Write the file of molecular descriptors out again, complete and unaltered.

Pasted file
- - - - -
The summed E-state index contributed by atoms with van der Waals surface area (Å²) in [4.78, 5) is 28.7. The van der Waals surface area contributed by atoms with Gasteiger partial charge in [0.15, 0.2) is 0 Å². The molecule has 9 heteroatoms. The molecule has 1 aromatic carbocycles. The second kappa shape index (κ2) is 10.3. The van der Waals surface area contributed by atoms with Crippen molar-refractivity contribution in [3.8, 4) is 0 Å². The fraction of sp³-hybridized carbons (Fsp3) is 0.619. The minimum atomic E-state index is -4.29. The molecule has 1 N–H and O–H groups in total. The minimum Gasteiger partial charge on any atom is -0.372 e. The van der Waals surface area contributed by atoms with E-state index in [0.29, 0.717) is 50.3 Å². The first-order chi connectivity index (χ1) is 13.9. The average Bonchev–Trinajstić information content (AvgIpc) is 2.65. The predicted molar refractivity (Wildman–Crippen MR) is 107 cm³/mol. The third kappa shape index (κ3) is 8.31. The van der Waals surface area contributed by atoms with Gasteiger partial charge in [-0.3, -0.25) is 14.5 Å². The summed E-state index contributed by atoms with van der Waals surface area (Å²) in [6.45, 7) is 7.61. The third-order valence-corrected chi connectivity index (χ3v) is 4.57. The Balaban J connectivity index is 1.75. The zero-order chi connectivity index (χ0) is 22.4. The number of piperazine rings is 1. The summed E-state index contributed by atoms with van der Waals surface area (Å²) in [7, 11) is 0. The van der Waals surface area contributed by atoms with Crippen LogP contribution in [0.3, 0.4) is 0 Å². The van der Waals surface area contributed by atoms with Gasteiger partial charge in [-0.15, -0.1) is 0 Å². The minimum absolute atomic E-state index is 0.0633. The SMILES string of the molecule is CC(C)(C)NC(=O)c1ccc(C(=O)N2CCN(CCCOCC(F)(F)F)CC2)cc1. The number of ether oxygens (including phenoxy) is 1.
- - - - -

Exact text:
The summed E-state index contributed by atoms with van der Waals surface area (Å²) in [4.78, 5) is 28.7. The van der Waals surface area contributed by atoms with Gasteiger partial charge in [0.15, 0.2) is 0 Å². The molecule has 9 heteroatoms. The molecule has 1 aromatic carbocycles. The second kappa shape index (κ2) is 10.3. The van der Waals surface area contributed by atoms with Crippen molar-refractivity contribution in [3.8, 4) is 0 Å². The fraction of sp³-hybridized carbons (Fsp3) is 0.619. The minimum atomic E-state index is -4.29. The molecule has 1 N–H and O–H groups in total. The minimum Gasteiger partial charge on any atom is -0.372 e. The van der Waals surface area contributed by atoms with E-state index in [0.29, 0.717) is 50.3 Å². The first-order chi connectivity index (χ1) is 13.9. The average Bonchev–Trinajstić information content (AvgIpc) is 2.65. The predicted molar refractivity (Wildman–Crippen MR) is 107 cm³/mol. The third kappa shape index (κ3) is 8.31. The van der Waals surface area contributed by atoms with Gasteiger partial charge in [-0.3, -0.25) is 14.5 Å². The summed E-state index contributed by atoms with van der Waals surface area (Å²) in [6.45, 7) is 7.61. The third-order valence-corrected chi connectivity index (χ3v) is 4.57. The Balaban J connectivity index is 1.75. The zero-order chi connectivity index (χ0) is 22.4. The number of piperazine rings is 1. The summed E-state index contributed by atoms with van der Waals surface area (Å²) in [7, 11) is 0. The van der Waals surface area contributed by atoms with Crippen LogP contribution in [0.3, 0.4) is 0 Å². The van der Waals surface area contributed by atoms with Gasteiger partial charge in [-0.15, -0.1) is 0 Å². The minimum absolute atomic E-state index is 0.0633. The SMILES string of the molecule is CC(C)(C)NC(=O)c1ccc(C(=O)N2CCN(CCCOCC(F)(F)F)CC2)cc1. The number of ether oxygens (including phenoxy) is 1.